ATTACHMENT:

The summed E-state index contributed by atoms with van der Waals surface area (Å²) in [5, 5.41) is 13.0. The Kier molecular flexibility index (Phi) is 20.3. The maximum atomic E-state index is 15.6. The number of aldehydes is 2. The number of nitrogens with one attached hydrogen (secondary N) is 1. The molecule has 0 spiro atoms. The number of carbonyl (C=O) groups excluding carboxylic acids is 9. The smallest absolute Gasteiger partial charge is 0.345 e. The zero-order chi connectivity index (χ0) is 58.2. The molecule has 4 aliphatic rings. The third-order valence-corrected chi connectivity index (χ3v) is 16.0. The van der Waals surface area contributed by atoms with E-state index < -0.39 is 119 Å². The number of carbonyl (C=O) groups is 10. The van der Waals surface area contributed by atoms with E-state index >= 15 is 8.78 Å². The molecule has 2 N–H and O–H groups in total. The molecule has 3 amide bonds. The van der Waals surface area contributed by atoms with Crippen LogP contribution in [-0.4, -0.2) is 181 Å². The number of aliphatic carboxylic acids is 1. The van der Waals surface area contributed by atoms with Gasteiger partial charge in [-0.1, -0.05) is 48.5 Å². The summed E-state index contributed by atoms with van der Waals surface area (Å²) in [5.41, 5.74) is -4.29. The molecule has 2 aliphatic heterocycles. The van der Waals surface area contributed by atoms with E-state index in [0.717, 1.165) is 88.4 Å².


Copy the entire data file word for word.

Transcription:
The summed E-state index contributed by atoms with van der Waals surface area (Å²) in [5, 5.41) is 13.0. The Kier molecular flexibility index (Phi) is 20.3. The maximum atomic E-state index is 15.6. The number of aldehydes is 2. The number of nitrogens with one attached hydrogen (secondary N) is 1. The molecule has 0 spiro atoms. The number of carbonyl (C=O) groups excluding carboxylic acids is 9. The smallest absolute Gasteiger partial charge is 0.345 e. The zero-order chi connectivity index (χ0) is 58.2. The molecule has 4 aliphatic rings. The third-order valence-corrected chi connectivity index (χ3v) is 16.0. The van der Waals surface area contributed by atoms with E-state index < -0.39 is 119 Å². The number of carbonyl (C=O) groups is 10. The van der Waals surface area contributed by atoms with E-state index >= 15 is 8.78 Å². The molecule has 2 N–H and O–H groups in total. The molecule has 3 amide bonds. The van der Waals surface area contributed by atoms with Crippen LogP contribution in [-0.4, -0.2) is 181 Å². The number of aliphatic carboxylic acids is 1. The van der Waals surface area contributed by atoms with Gasteiger partial charge in [-0.1, -0.05) is 48.5 Å². The summed E-state index contributed by atoms with van der Waals surface area (Å²) in [5.41, 5.74) is -4.29. The molecule has 2 aliphatic heterocycles. The van der Waals surface area contributed by atoms with E-state index in [0.717, 1.165) is 88.4 Å².